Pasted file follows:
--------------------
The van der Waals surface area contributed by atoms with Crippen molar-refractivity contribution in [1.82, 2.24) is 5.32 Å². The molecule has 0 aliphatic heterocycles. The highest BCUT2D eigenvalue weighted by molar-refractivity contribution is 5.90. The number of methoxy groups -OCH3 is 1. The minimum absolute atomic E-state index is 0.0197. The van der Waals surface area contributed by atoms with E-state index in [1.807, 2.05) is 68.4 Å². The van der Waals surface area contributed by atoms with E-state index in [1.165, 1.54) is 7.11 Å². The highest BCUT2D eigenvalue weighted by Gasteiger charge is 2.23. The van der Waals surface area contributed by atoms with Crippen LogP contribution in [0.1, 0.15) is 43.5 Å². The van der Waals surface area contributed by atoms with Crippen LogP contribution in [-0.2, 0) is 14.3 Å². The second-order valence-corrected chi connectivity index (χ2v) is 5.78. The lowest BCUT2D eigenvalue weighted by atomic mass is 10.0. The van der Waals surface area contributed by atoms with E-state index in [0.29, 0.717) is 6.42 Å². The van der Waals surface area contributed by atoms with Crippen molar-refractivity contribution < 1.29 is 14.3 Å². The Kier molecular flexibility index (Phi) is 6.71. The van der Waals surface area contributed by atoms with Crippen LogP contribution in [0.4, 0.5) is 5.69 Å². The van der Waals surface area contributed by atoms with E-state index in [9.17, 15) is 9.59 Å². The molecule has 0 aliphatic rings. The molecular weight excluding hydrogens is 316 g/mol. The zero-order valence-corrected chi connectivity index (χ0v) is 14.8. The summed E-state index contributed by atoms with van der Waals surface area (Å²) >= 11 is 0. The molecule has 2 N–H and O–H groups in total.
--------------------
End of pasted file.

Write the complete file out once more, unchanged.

The van der Waals surface area contributed by atoms with Crippen molar-refractivity contribution in [1.82, 2.24) is 5.32 Å². The molecule has 0 aliphatic heterocycles. The highest BCUT2D eigenvalue weighted by molar-refractivity contribution is 5.90. The number of methoxy groups -OCH3 is 1. The minimum absolute atomic E-state index is 0.0197. The van der Waals surface area contributed by atoms with E-state index in [1.807, 2.05) is 68.4 Å². The van der Waals surface area contributed by atoms with E-state index in [1.165, 1.54) is 7.11 Å². The highest BCUT2D eigenvalue weighted by Gasteiger charge is 2.23. The van der Waals surface area contributed by atoms with Crippen LogP contribution in [0.1, 0.15) is 43.5 Å². The van der Waals surface area contributed by atoms with Crippen LogP contribution in [-0.2, 0) is 14.3 Å². The second-order valence-corrected chi connectivity index (χ2v) is 5.78. The lowest BCUT2D eigenvalue weighted by atomic mass is 10.0. The van der Waals surface area contributed by atoms with E-state index in [0.29, 0.717) is 6.42 Å². The van der Waals surface area contributed by atoms with Crippen molar-refractivity contribution < 1.29 is 14.3 Å². The Kier molecular flexibility index (Phi) is 6.71. The van der Waals surface area contributed by atoms with Crippen LogP contribution in [0.4, 0.5) is 5.69 Å². The van der Waals surface area contributed by atoms with E-state index in [9.17, 15) is 9.59 Å². The molecule has 0 aliphatic rings. The molecular weight excluding hydrogens is 316 g/mol. The zero-order valence-corrected chi connectivity index (χ0v) is 14.8. The summed E-state index contributed by atoms with van der Waals surface area (Å²) >= 11 is 0. The molecule has 2 N–H and O–H groups in total.